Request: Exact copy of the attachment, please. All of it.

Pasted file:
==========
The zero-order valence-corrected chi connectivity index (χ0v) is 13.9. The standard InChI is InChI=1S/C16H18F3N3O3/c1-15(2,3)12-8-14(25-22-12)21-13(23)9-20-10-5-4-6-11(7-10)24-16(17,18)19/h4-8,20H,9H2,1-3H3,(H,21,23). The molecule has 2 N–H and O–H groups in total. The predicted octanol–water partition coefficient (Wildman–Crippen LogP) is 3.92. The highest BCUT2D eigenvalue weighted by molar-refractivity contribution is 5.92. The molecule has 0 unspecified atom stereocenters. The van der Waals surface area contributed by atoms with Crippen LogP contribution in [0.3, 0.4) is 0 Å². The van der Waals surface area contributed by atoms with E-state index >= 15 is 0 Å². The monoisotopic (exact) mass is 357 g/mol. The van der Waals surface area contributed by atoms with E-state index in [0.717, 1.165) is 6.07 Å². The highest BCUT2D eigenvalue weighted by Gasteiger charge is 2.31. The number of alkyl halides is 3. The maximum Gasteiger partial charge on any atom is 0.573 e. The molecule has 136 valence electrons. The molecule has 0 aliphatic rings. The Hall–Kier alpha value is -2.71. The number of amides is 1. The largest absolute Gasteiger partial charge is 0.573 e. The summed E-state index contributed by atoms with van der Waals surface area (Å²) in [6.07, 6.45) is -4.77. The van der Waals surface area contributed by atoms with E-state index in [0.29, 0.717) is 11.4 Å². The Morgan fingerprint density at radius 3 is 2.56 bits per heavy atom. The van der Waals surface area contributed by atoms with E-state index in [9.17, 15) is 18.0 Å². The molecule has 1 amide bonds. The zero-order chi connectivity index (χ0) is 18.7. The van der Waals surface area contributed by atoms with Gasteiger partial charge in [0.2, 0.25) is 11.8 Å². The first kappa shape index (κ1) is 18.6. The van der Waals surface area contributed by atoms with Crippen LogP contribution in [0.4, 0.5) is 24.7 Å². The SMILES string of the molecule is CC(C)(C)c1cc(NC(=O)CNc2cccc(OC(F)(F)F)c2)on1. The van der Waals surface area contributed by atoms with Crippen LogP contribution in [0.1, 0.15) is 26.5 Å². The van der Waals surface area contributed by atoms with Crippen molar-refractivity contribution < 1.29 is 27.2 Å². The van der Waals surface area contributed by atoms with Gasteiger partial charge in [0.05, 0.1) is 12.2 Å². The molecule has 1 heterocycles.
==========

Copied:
The zero-order valence-corrected chi connectivity index (χ0v) is 13.9. The standard InChI is InChI=1S/C16H18F3N3O3/c1-15(2,3)12-8-14(25-22-12)21-13(23)9-20-10-5-4-6-11(7-10)24-16(17,18)19/h4-8,20H,9H2,1-3H3,(H,21,23). The molecule has 2 N–H and O–H groups in total. The predicted octanol–water partition coefficient (Wildman–Crippen LogP) is 3.92. The highest BCUT2D eigenvalue weighted by molar-refractivity contribution is 5.92. The molecule has 0 unspecified atom stereocenters. The van der Waals surface area contributed by atoms with Crippen LogP contribution in [0.3, 0.4) is 0 Å². The van der Waals surface area contributed by atoms with E-state index >= 15 is 0 Å². The monoisotopic (exact) mass is 357 g/mol. The van der Waals surface area contributed by atoms with E-state index in [0.717, 1.165) is 6.07 Å². The highest BCUT2D eigenvalue weighted by Gasteiger charge is 2.31. The number of alkyl halides is 3. The maximum Gasteiger partial charge on any atom is 0.573 e. The molecule has 136 valence electrons. The molecule has 0 aliphatic rings. The Hall–Kier alpha value is -2.71. The number of amides is 1. The largest absolute Gasteiger partial charge is 0.573 e. The summed E-state index contributed by atoms with van der Waals surface area (Å²) in [6.07, 6.45) is -4.77. The van der Waals surface area contributed by atoms with E-state index in [0.29, 0.717) is 11.4 Å². The Morgan fingerprint density at radius 3 is 2.56 bits per heavy atom. The van der Waals surface area contributed by atoms with E-state index in [9.17, 15) is 18.0 Å². The molecule has 1 amide bonds. The zero-order chi connectivity index (χ0) is 18.7. The van der Waals surface area contributed by atoms with Gasteiger partial charge in [0.2, 0.25) is 11.8 Å². The first kappa shape index (κ1) is 18.6. The van der Waals surface area contributed by atoms with Crippen LogP contribution in [0.4, 0.5) is 24.7 Å². The SMILES string of the molecule is CC(C)(C)c1cc(NC(=O)CNc2cccc(OC(F)(F)F)c2)on1. The van der Waals surface area contributed by atoms with Crippen LogP contribution in [0.1, 0.15) is 26.5 Å². The van der Waals surface area contributed by atoms with Crippen molar-refractivity contribution < 1.29 is 27.2 Å². The van der Waals surface area contributed by atoms with Gasteiger partial charge in [0.05, 0.1) is 12.2 Å². The molecule has 1 heterocycles.